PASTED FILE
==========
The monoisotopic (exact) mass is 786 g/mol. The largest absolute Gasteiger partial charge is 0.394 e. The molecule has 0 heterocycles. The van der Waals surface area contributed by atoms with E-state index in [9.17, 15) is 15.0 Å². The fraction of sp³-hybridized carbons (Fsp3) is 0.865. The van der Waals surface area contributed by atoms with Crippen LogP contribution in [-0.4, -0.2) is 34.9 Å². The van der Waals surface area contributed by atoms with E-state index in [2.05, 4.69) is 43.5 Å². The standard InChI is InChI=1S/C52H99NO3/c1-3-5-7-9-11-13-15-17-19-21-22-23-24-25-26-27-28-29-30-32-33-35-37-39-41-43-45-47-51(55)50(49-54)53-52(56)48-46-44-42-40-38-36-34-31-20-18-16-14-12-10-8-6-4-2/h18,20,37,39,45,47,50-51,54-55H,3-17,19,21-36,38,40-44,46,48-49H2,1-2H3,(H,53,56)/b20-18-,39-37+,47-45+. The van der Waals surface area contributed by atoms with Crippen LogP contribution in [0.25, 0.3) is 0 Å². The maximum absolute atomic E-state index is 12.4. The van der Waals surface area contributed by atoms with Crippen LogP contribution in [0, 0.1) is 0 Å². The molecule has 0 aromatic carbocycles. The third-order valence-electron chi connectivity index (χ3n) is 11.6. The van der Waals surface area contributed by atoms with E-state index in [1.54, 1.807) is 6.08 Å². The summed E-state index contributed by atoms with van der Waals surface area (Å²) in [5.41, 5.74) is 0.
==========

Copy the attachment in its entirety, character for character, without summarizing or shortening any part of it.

The monoisotopic (exact) mass is 786 g/mol. The largest absolute Gasteiger partial charge is 0.394 e. The molecule has 0 heterocycles. The van der Waals surface area contributed by atoms with E-state index in [9.17, 15) is 15.0 Å². The fraction of sp³-hybridized carbons (Fsp3) is 0.865. The van der Waals surface area contributed by atoms with Crippen LogP contribution in [-0.4, -0.2) is 34.9 Å². The van der Waals surface area contributed by atoms with E-state index in [2.05, 4.69) is 43.5 Å². The standard InChI is InChI=1S/C52H99NO3/c1-3-5-7-9-11-13-15-17-19-21-22-23-24-25-26-27-28-29-30-32-33-35-37-39-41-43-45-47-51(55)50(49-54)53-52(56)48-46-44-42-40-38-36-34-31-20-18-16-14-12-10-8-6-4-2/h18,20,37,39,45,47,50-51,54-55H,3-17,19,21-36,38,40-44,46,48-49H2,1-2H3,(H,53,56)/b20-18-,39-37+,47-45+. The van der Waals surface area contributed by atoms with Crippen LogP contribution in [0.25, 0.3) is 0 Å². The maximum absolute atomic E-state index is 12.4. The van der Waals surface area contributed by atoms with Crippen LogP contribution in [0, 0.1) is 0 Å². The molecule has 0 aromatic carbocycles. The third-order valence-electron chi connectivity index (χ3n) is 11.6. The van der Waals surface area contributed by atoms with E-state index in [1.54, 1.807) is 6.08 Å². The summed E-state index contributed by atoms with van der Waals surface area (Å²) in [5.41, 5.74) is 0.